Up until recently, whenever I heard the verse, “The joy of the Lord is your strength,” or any biblical snippet about joy really, I heard a command. And people often have used that verse and others like it to inform of us why we should be joyful. From these kinds of words myself and many others have often heard, You should be joyful because God is joyful. Stop being sad; He is your strength.
Then, for the person struggling to cling to faith, contentment, trust, or whatever pinnacle of safety they aren’t feeling right then which is causing their present anxiety, these verses induce more shame.
Before being brandished with, “Stop that! ‘The joy of the Lord is your strength,'” the listener is already experiencing symptoms of the “not enough” illness. Thus, when that verse and others like it are used as a commandment, the already-struggling listener hears just another reason to be ashamed of themselves.
The pain has now doubled from one of merely feeling down for whatever reason to feeling guilty for not knowing how to lift themselves up. Surely, God is disappointed in me for not believing that His joy is my strength.
What if I told you that that verse, and the concept of “being joyful,” are not commands. Its misuse as a shame-inducing reprimand completely contradicts the true and only point of its words.
All my life, I’ve been ruminating over a truth communicated to me as a child by my Uncle Tim: “God’s greatest desire is to be with you forever.” I didn’t know what it meant at the time, and to be truthful, I still don’t; but my Spirit knew that it was true when I first heard it. I suspect I will spend my life seeking to understand that reality more and more. Earlier this week while reading Soul of Shame by Curt Thompson, I encountered a break-through in that truth which, for perhaps the first time ever, enabled me to know God’s joy. Religion, legalism, unfounded tradition, misunderstanding, and, unfortunately, much of Christianity-culture has conditioned us to live under a works-based mandate even while we are taught to know and proclaim that nothing but the blood of Jesus saves us. We know that we have fallen into this thinking by virtue of how the joy of the Lord is discussed and used as means of telling you that you should do more.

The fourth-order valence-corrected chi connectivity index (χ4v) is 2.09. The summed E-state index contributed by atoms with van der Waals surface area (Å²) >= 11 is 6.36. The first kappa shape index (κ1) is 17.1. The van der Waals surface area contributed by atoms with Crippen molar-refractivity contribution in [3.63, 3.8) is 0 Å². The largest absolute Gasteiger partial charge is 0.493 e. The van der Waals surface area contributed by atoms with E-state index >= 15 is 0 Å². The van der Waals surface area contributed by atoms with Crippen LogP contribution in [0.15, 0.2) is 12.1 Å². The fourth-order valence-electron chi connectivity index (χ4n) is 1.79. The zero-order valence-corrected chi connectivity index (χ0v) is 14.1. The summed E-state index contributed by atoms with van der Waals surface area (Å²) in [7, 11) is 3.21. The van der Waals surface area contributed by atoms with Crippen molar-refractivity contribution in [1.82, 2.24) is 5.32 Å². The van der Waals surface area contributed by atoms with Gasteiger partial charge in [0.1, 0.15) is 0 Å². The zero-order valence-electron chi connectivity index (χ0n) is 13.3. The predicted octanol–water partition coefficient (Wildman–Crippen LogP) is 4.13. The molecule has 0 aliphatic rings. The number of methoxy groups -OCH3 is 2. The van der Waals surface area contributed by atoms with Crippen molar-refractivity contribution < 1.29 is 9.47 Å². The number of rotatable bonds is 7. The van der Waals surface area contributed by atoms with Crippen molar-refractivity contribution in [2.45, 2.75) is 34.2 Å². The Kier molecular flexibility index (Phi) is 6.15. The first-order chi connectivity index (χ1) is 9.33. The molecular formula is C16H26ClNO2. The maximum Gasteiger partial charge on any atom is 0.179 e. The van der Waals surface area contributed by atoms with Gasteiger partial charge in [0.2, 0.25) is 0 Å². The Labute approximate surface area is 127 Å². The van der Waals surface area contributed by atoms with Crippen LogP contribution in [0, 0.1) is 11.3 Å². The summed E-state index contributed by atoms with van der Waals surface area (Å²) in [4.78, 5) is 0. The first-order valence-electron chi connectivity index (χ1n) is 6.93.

That is so not the point.
As C.S. Lewis describes in Weight of Glory, “How God thinks of us is not only more important, [than how we think of Him] but infinitely more important.”
How does God think of us? These Scriptures answer our definition of joy and our quest for belonging:
“Here I am! I stand at the door and knock. If anyone hears my voice and opens the door, I will come in and eat with him, and he with me.”
“But if anyone loves God, he is known by God.”
“Now to Him who is able to keep you from stumbling and to present you faultless before the presence of his glory with exceeding joy...”
“He brought me out into a broad place, he rescued me, because he delighted in me.”
On and on the Bible roars again and again in truths, tales, parables and examples, “I WANT TO BE WITH YOU! I DELIGHT IN YOU!”
For me, Lewis surmises this truth best: “To please God…to be a real ingredient in the divine happiness…to be loved by God, not merely pitied, but delighted in as an artist delights in his work or a father in a son, it seems impossible, a weight or burden of glory which our thoughts can hardly sustain. But so it is.”
This, this is our joy. This is what gives us strength. The acceptance of the ultimate truth that God’s joy is because of us. He feels delight because of us. He is waiting for us to get home so he can embrace us and say, “Well, DONE!” Why else would his angels, which praise Him without ceasing, rejoice over “one sinner who repents”? Knowing these realities makes sense of the title, “Weight of Glory.”
Before I finally grasped God’s joy, simply hearing the phrase “weight of glory” incited the same panic and shame mode so familiar to me that came along with the words, “the joy of the Lord is your strength.” The word ‘weight’ implied, (I thought,) that I had something to carry and feel burdened by, just as the word ‘strength’ reminded me how much I was lacking in that. But “glory, as Christianity teaches me to hope for it, turns out to satisfy my original desire and indeed to reveal an element in that desire which I had not noticed. By ceasing for a moment to consider my own wants I have begun to learn better what I really wanted” (Lewis 10).
Never let any person, worship song, teaching, prayer, bible study, or demon trick you into believing that feeling joy has anything to do with your responsibility. Joy is empowerment to be giddy with delight through the knowledge that God loves you, wants you, accepts you, and that’s it.
He created you to be with you. He made a way to be with you for all eternity. The whole narrative of the Bible is God swooping down and digging paths so He can fulfill His greatest desire of being with you forever. Let Him in and eat with Him, for you are known. Allow him to present you with His exceeding joy as He delights in you for all of the heavenly host to see.
This is how the joy of the Lord is your strength.
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